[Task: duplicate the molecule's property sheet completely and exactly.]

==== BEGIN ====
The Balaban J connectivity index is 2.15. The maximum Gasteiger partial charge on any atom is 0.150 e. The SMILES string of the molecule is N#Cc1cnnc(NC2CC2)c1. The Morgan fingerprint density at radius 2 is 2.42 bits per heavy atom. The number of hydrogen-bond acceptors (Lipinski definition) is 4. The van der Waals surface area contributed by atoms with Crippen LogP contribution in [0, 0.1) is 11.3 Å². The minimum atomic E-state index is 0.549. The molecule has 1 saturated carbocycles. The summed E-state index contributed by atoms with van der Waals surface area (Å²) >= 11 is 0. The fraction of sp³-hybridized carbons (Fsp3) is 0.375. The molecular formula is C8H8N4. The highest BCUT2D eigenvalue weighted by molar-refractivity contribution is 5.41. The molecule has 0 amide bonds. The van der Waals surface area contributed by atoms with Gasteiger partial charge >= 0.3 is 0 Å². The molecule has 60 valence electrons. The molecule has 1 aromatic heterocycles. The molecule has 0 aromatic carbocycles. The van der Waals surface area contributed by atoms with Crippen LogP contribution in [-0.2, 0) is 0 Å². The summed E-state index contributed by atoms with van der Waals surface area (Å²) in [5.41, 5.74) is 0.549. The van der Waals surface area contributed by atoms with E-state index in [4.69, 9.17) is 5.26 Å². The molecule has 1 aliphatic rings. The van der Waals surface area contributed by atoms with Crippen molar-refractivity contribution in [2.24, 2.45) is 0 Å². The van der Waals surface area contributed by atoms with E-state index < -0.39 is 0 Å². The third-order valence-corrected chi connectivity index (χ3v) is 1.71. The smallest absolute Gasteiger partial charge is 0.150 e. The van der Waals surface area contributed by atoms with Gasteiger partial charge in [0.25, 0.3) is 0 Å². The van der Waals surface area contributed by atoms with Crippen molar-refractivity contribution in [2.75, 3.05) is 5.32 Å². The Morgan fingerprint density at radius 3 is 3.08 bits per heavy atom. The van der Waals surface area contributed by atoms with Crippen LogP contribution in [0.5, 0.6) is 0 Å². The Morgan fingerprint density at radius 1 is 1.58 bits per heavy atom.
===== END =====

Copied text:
The Balaban J connectivity index is 2.15. The maximum Gasteiger partial charge on any atom is 0.150 e. The SMILES string of the molecule is N#Cc1cnnc(NC2CC2)c1. The Morgan fingerprint density at radius 2 is 2.42 bits per heavy atom. The number of hydrogen-bond acceptors (Lipinski definition) is 4. The van der Waals surface area contributed by atoms with Crippen LogP contribution in [0, 0.1) is 11.3 Å². The minimum atomic E-state index is 0.549. The molecule has 1 saturated carbocycles. The summed E-state index contributed by atoms with van der Waals surface area (Å²) >= 11 is 0. The fraction of sp³-hybridized carbons (Fsp3) is 0.375. The molecular formula is C8H8N4. The highest BCUT2D eigenvalue weighted by molar-refractivity contribution is 5.41. The molecule has 0 amide bonds. The van der Waals surface area contributed by atoms with Gasteiger partial charge >= 0.3 is 0 Å². The molecule has 60 valence electrons. The molecule has 1 aromatic heterocycles. The molecule has 0 aromatic carbocycles. The van der Waals surface area contributed by atoms with Crippen LogP contribution in [-0.2, 0) is 0 Å². The summed E-state index contributed by atoms with van der Waals surface area (Å²) in [5.41, 5.74) is 0.549. The van der Waals surface area contributed by atoms with E-state index in [4.69, 9.17) is 5.26 Å². The molecule has 1 aliphatic rings. The van der Waals surface area contributed by atoms with Crippen molar-refractivity contribution in [2.24, 2.45) is 0 Å². The van der Waals surface area contributed by atoms with E-state index < -0.39 is 0 Å². The third-order valence-corrected chi connectivity index (χ3v) is 1.71. The smallest absolute Gasteiger partial charge is 0.150 e. The van der Waals surface area contributed by atoms with Gasteiger partial charge in [0.25, 0.3) is 0 Å². The van der Waals surface area contributed by atoms with Crippen molar-refractivity contribution in [2.75, 3.05) is 5.32 Å². The Morgan fingerprint density at radius 3 is 3.08 bits per heavy atom. The van der Waals surface area contributed by atoms with Crippen LogP contribution in [0.5, 0.6) is 0 Å². The Morgan fingerprint density at radius 1 is 1.58 bits per heavy atom.